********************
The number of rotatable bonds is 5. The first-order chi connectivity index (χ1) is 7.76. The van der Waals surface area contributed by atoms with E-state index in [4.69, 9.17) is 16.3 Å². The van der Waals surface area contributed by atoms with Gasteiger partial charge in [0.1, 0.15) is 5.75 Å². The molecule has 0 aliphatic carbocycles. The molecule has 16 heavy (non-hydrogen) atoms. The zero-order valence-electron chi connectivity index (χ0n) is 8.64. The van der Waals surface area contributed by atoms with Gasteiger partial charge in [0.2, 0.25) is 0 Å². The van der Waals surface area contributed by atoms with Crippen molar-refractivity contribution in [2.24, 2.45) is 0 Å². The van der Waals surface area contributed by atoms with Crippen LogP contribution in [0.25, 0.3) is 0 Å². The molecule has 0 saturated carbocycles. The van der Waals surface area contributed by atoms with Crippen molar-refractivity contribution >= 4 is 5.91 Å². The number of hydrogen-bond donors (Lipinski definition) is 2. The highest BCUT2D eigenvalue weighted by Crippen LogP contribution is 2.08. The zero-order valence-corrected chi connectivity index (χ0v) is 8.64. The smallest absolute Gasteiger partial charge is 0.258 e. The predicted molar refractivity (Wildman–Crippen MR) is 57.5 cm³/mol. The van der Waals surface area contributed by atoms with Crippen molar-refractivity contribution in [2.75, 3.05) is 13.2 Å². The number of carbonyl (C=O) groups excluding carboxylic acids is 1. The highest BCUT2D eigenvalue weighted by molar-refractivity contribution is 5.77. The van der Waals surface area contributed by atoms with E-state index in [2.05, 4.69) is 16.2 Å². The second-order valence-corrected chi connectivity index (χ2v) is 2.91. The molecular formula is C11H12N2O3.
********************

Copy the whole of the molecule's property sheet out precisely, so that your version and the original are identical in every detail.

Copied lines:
The number of rotatable bonds is 5. The first-order chi connectivity index (χ1) is 7.76. The van der Waals surface area contributed by atoms with E-state index in [4.69, 9.17) is 16.3 Å². The van der Waals surface area contributed by atoms with Gasteiger partial charge in [0.1, 0.15) is 5.75 Å². The molecule has 0 aliphatic carbocycles. The molecule has 16 heavy (non-hydrogen) atoms. The zero-order valence-electron chi connectivity index (χ0n) is 8.64. The van der Waals surface area contributed by atoms with Gasteiger partial charge in [0.2, 0.25) is 0 Å². The van der Waals surface area contributed by atoms with Crippen molar-refractivity contribution in [2.24, 2.45) is 0 Å². The van der Waals surface area contributed by atoms with Crippen LogP contribution in [0.25, 0.3) is 0 Å². The molecule has 0 saturated carbocycles. The van der Waals surface area contributed by atoms with Crippen molar-refractivity contribution >= 4 is 5.91 Å². The number of hydrogen-bond donors (Lipinski definition) is 2. The highest BCUT2D eigenvalue weighted by Crippen LogP contribution is 2.08. The zero-order valence-corrected chi connectivity index (χ0v) is 8.64. The smallest absolute Gasteiger partial charge is 0.258 e. The predicted molar refractivity (Wildman–Crippen MR) is 57.5 cm³/mol. The van der Waals surface area contributed by atoms with Crippen molar-refractivity contribution in [2.75, 3.05) is 13.2 Å². The number of carbonyl (C=O) groups excluding carboxylic acids is 1. The highest BCUT2D eigenvalue weighted by molar-refractivity contribution is 5.77. The van der Waals surface area contributed by atoms with E-state index in [2.05, 4.69) is 16.2 Å². The second-order valence-corrected chi connectivity index (χ2v) is 2.91. The molecular formula is C11H12N2O3.